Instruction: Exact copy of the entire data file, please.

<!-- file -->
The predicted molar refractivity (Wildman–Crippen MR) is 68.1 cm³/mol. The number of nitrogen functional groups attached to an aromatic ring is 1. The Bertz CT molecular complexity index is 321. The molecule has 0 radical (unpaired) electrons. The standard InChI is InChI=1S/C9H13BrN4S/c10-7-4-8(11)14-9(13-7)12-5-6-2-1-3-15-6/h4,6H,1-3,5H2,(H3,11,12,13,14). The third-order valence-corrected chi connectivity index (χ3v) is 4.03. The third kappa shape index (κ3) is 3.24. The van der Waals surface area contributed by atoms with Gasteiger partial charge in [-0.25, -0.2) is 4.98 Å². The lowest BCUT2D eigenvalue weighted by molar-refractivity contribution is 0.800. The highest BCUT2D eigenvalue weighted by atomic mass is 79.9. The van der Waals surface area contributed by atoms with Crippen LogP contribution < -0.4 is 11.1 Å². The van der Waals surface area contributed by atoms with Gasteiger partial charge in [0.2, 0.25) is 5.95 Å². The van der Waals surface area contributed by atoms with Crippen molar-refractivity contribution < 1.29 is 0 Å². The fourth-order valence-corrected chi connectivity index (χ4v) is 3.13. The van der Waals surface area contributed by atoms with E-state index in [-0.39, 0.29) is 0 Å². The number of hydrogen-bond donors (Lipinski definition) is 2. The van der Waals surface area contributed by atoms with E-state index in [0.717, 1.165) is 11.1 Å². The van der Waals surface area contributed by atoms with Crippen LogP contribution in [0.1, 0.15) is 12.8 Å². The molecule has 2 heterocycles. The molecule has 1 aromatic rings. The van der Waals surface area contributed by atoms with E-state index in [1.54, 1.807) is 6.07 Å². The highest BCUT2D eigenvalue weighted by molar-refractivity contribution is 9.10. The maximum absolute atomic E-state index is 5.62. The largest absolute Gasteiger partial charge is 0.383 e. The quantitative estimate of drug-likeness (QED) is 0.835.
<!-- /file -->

The predicted molar refractivity (Wildman–Crippen MR) is 68.1 cm³/mol. The number of nitrogen functional groups attached to an aromatic ring is 1. The Bertz CT molecular complexity index is 321. The molecule has 0 radical (unpaired) electrons. The standard InChI is InChI=1S/C9H13BrN4S/c10-7-4-8(11)14-9(13-7)12-5-6-2-1-3-15-6/h4,6H,1-3,5H2,(H3,11,12,13,14). The third-order valence-corrected chi connectivity index (χ3v) is 4.03. The third kappa shape index (κ3) is 3.24. The van der Waals surface area contributed by atoms with Gasteiger partial charge in [-0.25, -0.2) is 4.98 Å². The lowest BCUT2D eigenvalue weighted by molar-refractivity contribution is 0.800. The highest BCUT2D eigenvalue weighted by atomic mass is 79.9. The van der Waals surface area contributed by atoms with Crippen LogP contribution < -0.4 is 11.1 Å². The van der Waals surface area contributed by atoms with Gasteiger partial charge in [0.2, 0.25) is 5.95 Å². The van der Waals surface area contributed by atoms with Crippen molar-refractivity contribution < 1.29 is 0 Å². The fourth-order valence-corrected chi connectivity index (χ4v) is 3.13. The van der Waals surface area contributed by atoms with E-state index in [-0.39, 0.29) is 0 Å². The number of hydrogen-bond donors (Lipinski definition) is 2. The van der Waals surface area contributed by atoms with E-state index in [0.717, 1.165) is 11.1 Å². The van der Waals surface area contributed by atoms with Crippen LogP contribution in [0.1, 0.15) is 12.8 Å². The molecule has 2 heterocycles. The molecule has 1 aromatic rings. The van der Waals surface area contributed by atoms with E-state index in [1.54, 1.807) is 6.07 Å². The highest BCUT2D eigenvalue weighted by molar-refractivity contribution is 9.10. The maximum absolute atomic E-state index is 5.62. The largest absolute Gasteiger partial charge is 0.383 e. The quantitative estimate of drug-likeness (QED) is 0.835.